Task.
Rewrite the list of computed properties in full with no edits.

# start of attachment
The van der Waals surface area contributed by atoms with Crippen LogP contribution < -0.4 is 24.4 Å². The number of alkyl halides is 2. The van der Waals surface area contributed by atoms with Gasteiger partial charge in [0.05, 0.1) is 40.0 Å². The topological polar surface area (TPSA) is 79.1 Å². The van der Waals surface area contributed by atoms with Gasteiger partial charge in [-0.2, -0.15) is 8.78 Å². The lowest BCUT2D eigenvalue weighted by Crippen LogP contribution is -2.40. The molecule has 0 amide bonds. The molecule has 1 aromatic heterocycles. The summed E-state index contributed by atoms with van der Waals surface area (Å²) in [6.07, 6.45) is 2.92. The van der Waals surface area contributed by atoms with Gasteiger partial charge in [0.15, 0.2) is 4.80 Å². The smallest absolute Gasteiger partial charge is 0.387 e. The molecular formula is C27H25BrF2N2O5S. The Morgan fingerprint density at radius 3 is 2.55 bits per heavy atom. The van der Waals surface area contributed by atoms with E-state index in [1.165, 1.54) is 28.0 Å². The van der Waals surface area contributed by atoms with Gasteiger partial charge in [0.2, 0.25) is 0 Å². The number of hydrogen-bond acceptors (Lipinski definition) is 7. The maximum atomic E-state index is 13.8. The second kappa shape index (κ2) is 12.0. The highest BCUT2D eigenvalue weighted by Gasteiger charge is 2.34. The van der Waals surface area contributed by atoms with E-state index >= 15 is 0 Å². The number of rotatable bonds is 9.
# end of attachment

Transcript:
The van der Waals surface area contributed by atoms with Crippen LogP contribution < -0.4 is 24.4 Å². The number of alkyl halides is 2. The van der Waals surface area contributed by atoms with Gasteiger partial charge in [0.05, 0.1) is 40.0 Å². The topological polar surface area (TPSA) is 79.1 Å². The van der Waals surface area contributed by atoms with Gasteiger partial charge in [-0.2, -0.15) is 8.78 Å². The lowest BCUT2D eigenvalue weighted by Crippen LogP contribution is -2.40. The molecule has 0 amide bonds. The molecule has 1 aromatic heterocycles. The summed E-state index contributed by atoms with van der Waals surface area (Å²) in [6.07, 6.45) is 2.92. The van der Waals surface area contributed by atoms with Gasteiger partial charge in [0.15, 0.2) is 4.80 Å². The smallest absolute Gasteiger partial charge is 0.387 e. The molecular formula is C27H25BrF2N2O5S. The Morgan fingerprint density at radius 3 is 2.55 bits per heavy atom. The van der Waals surface area contributed by atoms with E-state index in [1.165, 1.54) is 28.0 Å². The van der Waals surface area contributed by atoms with Gasteiger partial charge in [0.2, 0.25) is 0 Å². The number of hydrogen-bond acceptors (Lipinski definition) is 7. The maximum atomic E-state index is 13.8. The second kappa shape index (κ2) is 12.0. The highest BCUT2D eigenvalue weighted by Gasteiger charge is 2.34. The van der Waals surface area contributed by atoms with E-state index >= 15 is 0 Å². The number of rotatable bonds is 9.